I agree with Mr. Kavanagh on opening up the market. Is it fair to say that Bus Éireann has a symbiotic relationship with independent operators who are contracted to carry passengers on specific routes? The routes between Drogheda, Dundalk and Dublin are often covered by private operators. I make my remarks in the context of co-operation between Bus Éireann, Dublin Bus and private operators. The literature on the subject reveals firm views on either side but moving commuters is central.

I agree with Mr. Kavanagh on new route requirements but am I correct in saying that he wants to negotiate for peak time services as opposed to specific routes? Dublin Bus would argue that it must provide on and off-peak services and that an operator which solely provides peak time services does not have the same cost burden.

Some years ago, the Government wanted to open up the bus market, an ambition which Fine Gael supports. The council complained to the European Union about unfair subsidies for Bus Éireann and Dublin Bus. We need more clarity on the two companies' operations so that we can identify the routes on which they are losing money by providing services to mature communities, as opposed to services on which they are using State money to increase their profits.

I welcome what Mr. Kavanagh said and support many of his ideas but would like more clarity. The best way forward is to serve the consumer, open the market and have fair competition. The private bus companies would not just have to take responsibility for peak time services but be the sole providers of services on a particular route. That would be fairer in the context of comparisons to anything else.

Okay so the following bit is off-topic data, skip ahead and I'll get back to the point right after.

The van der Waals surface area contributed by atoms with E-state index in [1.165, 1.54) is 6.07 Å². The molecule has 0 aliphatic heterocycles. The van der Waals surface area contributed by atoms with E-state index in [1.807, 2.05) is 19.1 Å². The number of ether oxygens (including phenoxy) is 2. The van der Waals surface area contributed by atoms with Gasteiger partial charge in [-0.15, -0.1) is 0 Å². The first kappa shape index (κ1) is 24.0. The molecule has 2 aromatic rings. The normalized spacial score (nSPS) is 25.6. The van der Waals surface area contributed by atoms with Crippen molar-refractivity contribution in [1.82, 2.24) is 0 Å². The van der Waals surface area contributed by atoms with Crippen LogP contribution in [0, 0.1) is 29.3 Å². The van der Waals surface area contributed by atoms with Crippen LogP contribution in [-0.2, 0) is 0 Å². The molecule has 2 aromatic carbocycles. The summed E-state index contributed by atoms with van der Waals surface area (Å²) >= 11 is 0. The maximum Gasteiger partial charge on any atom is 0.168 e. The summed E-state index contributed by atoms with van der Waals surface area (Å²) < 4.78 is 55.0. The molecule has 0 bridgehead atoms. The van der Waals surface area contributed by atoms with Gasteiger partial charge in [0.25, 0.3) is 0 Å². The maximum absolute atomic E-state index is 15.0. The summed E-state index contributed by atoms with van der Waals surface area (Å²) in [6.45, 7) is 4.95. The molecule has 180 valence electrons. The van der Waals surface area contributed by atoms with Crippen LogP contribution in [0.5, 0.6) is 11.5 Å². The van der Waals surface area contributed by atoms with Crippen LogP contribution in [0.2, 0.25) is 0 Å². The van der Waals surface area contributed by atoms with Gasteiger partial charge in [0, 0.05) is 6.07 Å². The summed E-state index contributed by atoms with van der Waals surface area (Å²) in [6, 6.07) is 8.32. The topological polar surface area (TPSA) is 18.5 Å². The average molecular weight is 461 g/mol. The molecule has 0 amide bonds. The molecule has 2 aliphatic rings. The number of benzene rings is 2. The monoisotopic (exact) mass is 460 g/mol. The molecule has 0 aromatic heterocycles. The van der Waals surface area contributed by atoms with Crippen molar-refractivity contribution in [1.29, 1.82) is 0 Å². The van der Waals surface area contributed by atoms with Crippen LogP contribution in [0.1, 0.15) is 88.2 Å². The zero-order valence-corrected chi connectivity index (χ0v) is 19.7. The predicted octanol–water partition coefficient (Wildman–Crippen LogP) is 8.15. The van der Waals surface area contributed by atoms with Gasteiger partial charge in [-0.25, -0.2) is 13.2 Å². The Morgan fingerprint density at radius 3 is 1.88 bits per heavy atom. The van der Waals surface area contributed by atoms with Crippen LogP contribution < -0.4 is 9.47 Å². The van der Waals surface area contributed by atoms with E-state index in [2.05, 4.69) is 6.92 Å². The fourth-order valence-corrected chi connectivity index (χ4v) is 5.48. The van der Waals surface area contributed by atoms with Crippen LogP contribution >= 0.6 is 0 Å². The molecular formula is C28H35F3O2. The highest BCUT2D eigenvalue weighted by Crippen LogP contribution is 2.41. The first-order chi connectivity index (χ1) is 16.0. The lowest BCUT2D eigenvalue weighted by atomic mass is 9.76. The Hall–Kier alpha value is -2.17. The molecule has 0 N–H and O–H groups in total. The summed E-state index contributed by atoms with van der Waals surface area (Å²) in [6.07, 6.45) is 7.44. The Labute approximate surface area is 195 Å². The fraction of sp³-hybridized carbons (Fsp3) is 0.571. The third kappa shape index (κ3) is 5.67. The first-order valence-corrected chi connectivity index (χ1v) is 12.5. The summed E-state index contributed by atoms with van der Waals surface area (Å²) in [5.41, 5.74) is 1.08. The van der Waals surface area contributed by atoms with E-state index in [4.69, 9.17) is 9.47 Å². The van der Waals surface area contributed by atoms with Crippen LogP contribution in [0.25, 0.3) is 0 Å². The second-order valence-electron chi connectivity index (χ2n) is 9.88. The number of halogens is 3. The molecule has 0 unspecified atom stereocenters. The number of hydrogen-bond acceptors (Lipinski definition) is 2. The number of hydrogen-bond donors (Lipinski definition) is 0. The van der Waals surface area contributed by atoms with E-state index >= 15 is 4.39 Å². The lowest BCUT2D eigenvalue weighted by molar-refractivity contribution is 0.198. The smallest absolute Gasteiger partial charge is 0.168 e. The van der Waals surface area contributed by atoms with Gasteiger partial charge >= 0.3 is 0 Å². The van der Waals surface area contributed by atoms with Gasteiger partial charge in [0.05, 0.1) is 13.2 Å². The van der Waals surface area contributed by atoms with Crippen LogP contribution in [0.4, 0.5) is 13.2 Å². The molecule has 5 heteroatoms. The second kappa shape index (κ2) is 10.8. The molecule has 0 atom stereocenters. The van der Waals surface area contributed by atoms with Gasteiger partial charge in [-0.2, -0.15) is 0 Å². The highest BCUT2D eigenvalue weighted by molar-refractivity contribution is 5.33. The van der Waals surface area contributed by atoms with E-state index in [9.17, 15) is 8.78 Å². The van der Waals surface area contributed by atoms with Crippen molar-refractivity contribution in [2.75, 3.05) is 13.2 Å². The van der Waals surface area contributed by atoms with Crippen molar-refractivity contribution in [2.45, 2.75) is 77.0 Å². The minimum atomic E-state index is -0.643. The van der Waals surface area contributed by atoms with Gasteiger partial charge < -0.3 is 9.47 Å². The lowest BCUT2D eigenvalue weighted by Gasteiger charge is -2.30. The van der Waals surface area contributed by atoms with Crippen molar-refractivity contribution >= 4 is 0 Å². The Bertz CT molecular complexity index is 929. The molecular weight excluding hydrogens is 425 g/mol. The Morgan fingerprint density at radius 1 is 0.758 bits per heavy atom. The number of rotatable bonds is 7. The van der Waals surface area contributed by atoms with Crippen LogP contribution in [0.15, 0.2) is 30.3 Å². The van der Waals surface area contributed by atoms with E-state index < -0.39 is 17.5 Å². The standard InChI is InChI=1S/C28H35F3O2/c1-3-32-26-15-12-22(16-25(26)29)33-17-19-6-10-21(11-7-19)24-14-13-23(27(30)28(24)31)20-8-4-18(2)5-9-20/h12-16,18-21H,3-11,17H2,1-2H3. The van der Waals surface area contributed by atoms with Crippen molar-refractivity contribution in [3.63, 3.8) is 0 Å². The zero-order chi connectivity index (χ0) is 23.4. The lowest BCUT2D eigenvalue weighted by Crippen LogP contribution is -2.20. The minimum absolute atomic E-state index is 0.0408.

Mr. J. J. Kavanagh

Subcontracting is a business arrangement and goes on in all facets of life. Many private operators interhire too. It is not a fixed, ongoing process. There are many ad hoc arrangement in place. There is co-operation but it is only part of the overall parcel of service available. There is a requirement for additional capacity at peak time. The Chairman said there is a requirement for an additional 350 vehicles. We can deliver those immediately. If they can be deployed throughout the day, all the better, but if they are required at peak times they are available. We are not saying they are just for peak time, but we can use them for peak times. Availability is the order of the day. We can deliver the service.